Stock Image

Surreal Lives: The Surrealists 1917-1945.

Surrealism] Brandon, Ruth.

Published by Grove Press, New York, 1999
ISBN 10: 0802116531 / ISBN 13: 9780802116536
Used / Quantity Available: 1
From Gregor Rare Books (Langley, WA, U.S.A.)
Available From More Booksellers
View all  copies of this book
Add to basket
Price: 79.06
Convert Currency
Shipping: 0
Within U.S.A.
Destination, Rates & Speeds

Save for Later

About the Book

Bibliographic Details


Title: Surreal Lives: The Surrealists 1917-1945.

Publisher: Grove Press, New York

Publication Date: 1999

Edition: First Printing of the First Edition

Description:

A Fine tight copy in a Fine dust jacket. In the years following World War I, a small group of writers, painters, and filmmakers called the Surrealists set out to change the way we perceive the world. One of the defining features of Surrealism was the way the participants engaged one another. In Surreal Lives, Ruth Brandon follows the lives and interactions of the movement's didactic "Pope," Andre Breton, and the ambitious and manic Salvador Dali, as well as Marcel Duchamp, Francis Picabia, Tristan Tzara, Man Ray, Max Ernst, and filmmaker Luis Bunuel. It charts their shifting allegiances, and their ties to muses and patrons like Gala Dali and Peggy Guggenheim. Ruth Brandon spins the many stories of Surrealism with wit, energy, and insight, bringing sharp analysis to an eccentric cast of characters whose struggles and achievements came to mirror and define the way the world changed between the wars. 525 pages illustrated with photographs. Bookseller Inventory # 24504

About this title:

Book ratings provided by GoodReads:
3.99 avg rating
(103 ratings)

Synopsis: In the years following World War I, a small group of writers, painters, and filmmakers called the Surrealists set out to change the way we perceive the world. In Surreal Lives, Ruth Brandon follows the lives and interactions of such firecracker minds as the movement's didactic "Pope", Andre Breton and the ambitious and manic Salvador Dali, as well as Marcel Duchamp, Francis Picabia, Tristan Tzara, Man Ray, Max Ernst, and filmmaker Luis Bunuel. It charts the shifting allegiances, such muses and patrons as Gala Dali and Peggy Guggenheim. Ruth Brandon spins the many stories of Surrealism with wit, energy, and insight, bringing sharp analysis to an eccentric cast of characters whose struggles and achievements came to mirror and define the way the world changed between the wars.

Review: Playful, amusing, frivolous, and bizarre. As Ruth Brandon points out in the preface to her marvelous Surreal Lives, surrealism has passed into everyday life as a byword for the strange. However, as this wonderfully exhaustive book point outs, the intellectual and political drive behind the movement was in fact highly revolutionary. What Brandon proceeds to unfold is a kaleidoscopic cultural history of the movement, which by 1924 had self-consciously adopted the title "surrealism," from its emergence in the midst of the ashes of interwar Zurich dada to its enforced relocation to New York in the 1940s. Along the way Surreal Lives deftly weaves a fascinating account of the cultural, artistic, political, personal, and sexual dynamics of the men and women who defined the movement from the 1920s onward.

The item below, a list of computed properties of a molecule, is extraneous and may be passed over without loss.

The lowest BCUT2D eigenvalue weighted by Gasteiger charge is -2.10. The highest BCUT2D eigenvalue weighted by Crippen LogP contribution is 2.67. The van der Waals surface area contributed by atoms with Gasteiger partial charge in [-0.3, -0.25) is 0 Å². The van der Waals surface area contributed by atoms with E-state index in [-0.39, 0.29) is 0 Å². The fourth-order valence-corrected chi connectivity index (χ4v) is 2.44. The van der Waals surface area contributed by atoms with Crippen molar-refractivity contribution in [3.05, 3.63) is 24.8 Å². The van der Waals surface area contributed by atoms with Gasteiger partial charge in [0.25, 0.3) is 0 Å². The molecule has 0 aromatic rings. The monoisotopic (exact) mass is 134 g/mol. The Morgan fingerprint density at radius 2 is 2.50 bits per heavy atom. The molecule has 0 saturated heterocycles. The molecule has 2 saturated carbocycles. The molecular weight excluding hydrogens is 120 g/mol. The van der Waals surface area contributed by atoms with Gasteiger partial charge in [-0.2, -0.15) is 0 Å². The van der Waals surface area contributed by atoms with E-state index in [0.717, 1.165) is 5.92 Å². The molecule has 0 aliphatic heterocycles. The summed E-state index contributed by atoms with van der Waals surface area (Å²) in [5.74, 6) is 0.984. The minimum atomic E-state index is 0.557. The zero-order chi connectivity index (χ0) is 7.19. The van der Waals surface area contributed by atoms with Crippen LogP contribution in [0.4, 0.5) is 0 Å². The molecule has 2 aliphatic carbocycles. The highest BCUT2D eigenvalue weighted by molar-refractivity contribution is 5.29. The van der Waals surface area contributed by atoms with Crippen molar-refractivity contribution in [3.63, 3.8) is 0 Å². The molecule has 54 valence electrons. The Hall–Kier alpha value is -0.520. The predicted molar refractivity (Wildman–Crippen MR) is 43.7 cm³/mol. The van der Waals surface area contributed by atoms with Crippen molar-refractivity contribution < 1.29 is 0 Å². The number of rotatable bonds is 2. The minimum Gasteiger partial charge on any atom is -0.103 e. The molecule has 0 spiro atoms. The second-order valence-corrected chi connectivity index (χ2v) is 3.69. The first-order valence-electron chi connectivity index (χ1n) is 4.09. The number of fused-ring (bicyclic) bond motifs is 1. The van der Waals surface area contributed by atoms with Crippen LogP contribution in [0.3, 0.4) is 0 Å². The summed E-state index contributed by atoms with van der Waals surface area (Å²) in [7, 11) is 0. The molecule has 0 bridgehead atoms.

The personal and artistic connections between the usual suspects of Apollinaire, Picabia, Man Ray, Duchamp, Buñuel, and Dalí are all traced in extensive and highly entertaining detail. And at the book's center lies the pompous, autocratic, charismatic figure of André Breton and his creative but highly volatile relations with the entire cast--from his feuds with Tristan Tzara to his ultimate disillusion with Dalí. Following Breton's enigmatic career, the book moves beautifully between the revolutionary aspirations of the movement and the endemic literary squabbles that often blunted its radicalism. Brandon is particularly successful at uncovering the importance of the various women who had such a decisive impact upon the development of surrealism, as well as offering a range of salacious and often wonderfully incongruous encounters, such as the aged Erik Satie's involvement in the creation of Marcel Duchamp's The Gift. How surreal. --Jerry Brotton, Amazon.co.uk

"About this title" may belong to another edition of this title.

Bookseller & Payment Information

Payment Methods

This bookseller accepts the following methods of payment:

  • American Express
  • Bank Draft
  • Bank/Wire Transfer
  • Check
  • MasterCard
  • Money Order
  • Visa

[Search this Seller's Books]

[List this Seller's Books]

[Ask Bookseller a Question]

Bookseller: Gregor Rare Books
Address: Langley, WA, U.S.A.

AbeBooks Bookseller Since: 26 April 1997
Bookseller Rating: 2-star rating

Terms of Sale:

PLEASE CONFIRM AVAILABILITY DIRECTLY WITH GREGOR BOOKS PRIOR TO PLACING YOUR
ORDER.
If you don't see something in our inventory, feel free to let us know what your specific wants are. We have success in locating hard to find books.
TERMS: All items are subject to prior sale. All items are first printings
unless otherwise stated. Autographs are guaranteed to be authentic and items
are returnable for any reason within 7 days of receipt. Washington
state residence will be charged 8.7% state sales t...

[More Information]

Shipping Terms:

Orders usually ship within 1 business day. Shipping costs are based on books weighing 2.2 LB, or 1 KG. If your book order is heavy or oversized, we may contact you to let you know extra shipping is required.


Store Description: We operate an open shop at 197A Second Street in the beautiful waterfront Book Town of Langley, Washington on Whidbey Island just north of Seattle. We are open daily at 10:00 am; closing times are variable. Sunday's are by chance.